Scotland is moving towards being the country in the UK with most liberal Christian practice on gay marriage with the Church of Scotland and the Scottish Episcopal Church both taking steps in this direction in the near future.
On Thursday the Church of Scotland is expected to back same-sex marriage in a debate on how such weddings could take place in church.
A report on the issue to the General Assembly which is meeting this week invited the church to take stock of its history of discrimination against gay people and to apologise 'individually and corporately'.
Moderator Designate the Reverend Dr Derek Browning said: 'On Thursday afternoon the theological forum will be bringing a report to the General Assembly, and this year what they're asking to do is for the assembly, first of all, to consider making an apology to the gay community for things that have have been said in the past and the assembly will have to make up its mind on that.
Equalities campaigner Jayne Ozanne told Christian Today: 'I want to congratulate my Christian brothers and sisters north of the border for courageous and compassionate steps towards enabling those who wish to perform same-sex marriages to be able to do so. Key to this is the honest recognition that there are different ways of interpreting scripture on this important matter. I look forward to the day when we here in the Church of England will be able to do the same.'
Meanwhile the Princess Royal has addressed the General Assembly of the Church of Scotland, where she is serving as Lord High Commissioner representing the Queen.
Princess Anne praised the General Assembly as a place for 'reasoned and civilised debate'. She said the numbers worshipping in church may be falling, but there is still a need for spiritual leadership. She said this need is 'greater than ever.'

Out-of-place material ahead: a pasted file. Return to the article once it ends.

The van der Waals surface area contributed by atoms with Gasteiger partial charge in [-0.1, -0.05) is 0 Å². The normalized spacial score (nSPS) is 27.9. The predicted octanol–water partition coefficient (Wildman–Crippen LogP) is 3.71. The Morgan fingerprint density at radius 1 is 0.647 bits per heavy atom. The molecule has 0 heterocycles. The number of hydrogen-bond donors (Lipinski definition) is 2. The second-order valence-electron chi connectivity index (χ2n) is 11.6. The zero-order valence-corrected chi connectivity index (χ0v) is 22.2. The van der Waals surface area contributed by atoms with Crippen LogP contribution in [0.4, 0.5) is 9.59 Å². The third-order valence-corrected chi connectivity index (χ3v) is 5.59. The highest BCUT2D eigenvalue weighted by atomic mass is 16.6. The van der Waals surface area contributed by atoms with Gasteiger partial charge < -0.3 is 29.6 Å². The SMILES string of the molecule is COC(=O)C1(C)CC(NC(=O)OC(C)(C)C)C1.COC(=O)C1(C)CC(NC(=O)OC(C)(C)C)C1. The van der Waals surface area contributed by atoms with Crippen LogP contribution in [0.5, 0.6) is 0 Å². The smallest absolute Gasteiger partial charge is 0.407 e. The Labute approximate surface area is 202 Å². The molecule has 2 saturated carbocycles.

Princess Anne said churches have 'a major role to play in welcoming strangers', a tradition she said is 'stronger in Scotland than in many other parts of the world'.
The Church of Scotland will vote on gay marriage in the wake of a decision by the Scottish Episcopal Church last year to ask its seven dioceses to debate changing Canon law governing marriage. The issue will return to synod next month.
The church is expected to approve the change in doctrine sent to the dioceses last year to remove the stipulation that marriage is between a man and a woman.
Those who do not wish to conduct a same-sex marriage will be able to opt out via a conscience clause.
Same sex marriage has been legal in Scotland since the end of 2014 but as in England, most churches at present do not conduct them.
If passed it would mean the Scottish Episcopal Church becomes the first main Christian denomination in Britain to agree to marry gay and lesbian couples, and will add to the strains currently dividing the worldwide Anglican Communion.
Earlier this year, Bishop David Chillingworth, outgoing Primus of the Scottish Episcopal Church, said: 'The outcome of the synodical process which will take place in June is not a foregone conclusion. The voices of clergy and lay people from across Scotland will be heard both in debate and in the voting process. The Scottish Episcopal Church is working closely with those who find this proposal difficult to accept. Whatever the outcome may be, it is our intention to be and to remain a church which honours diversity.'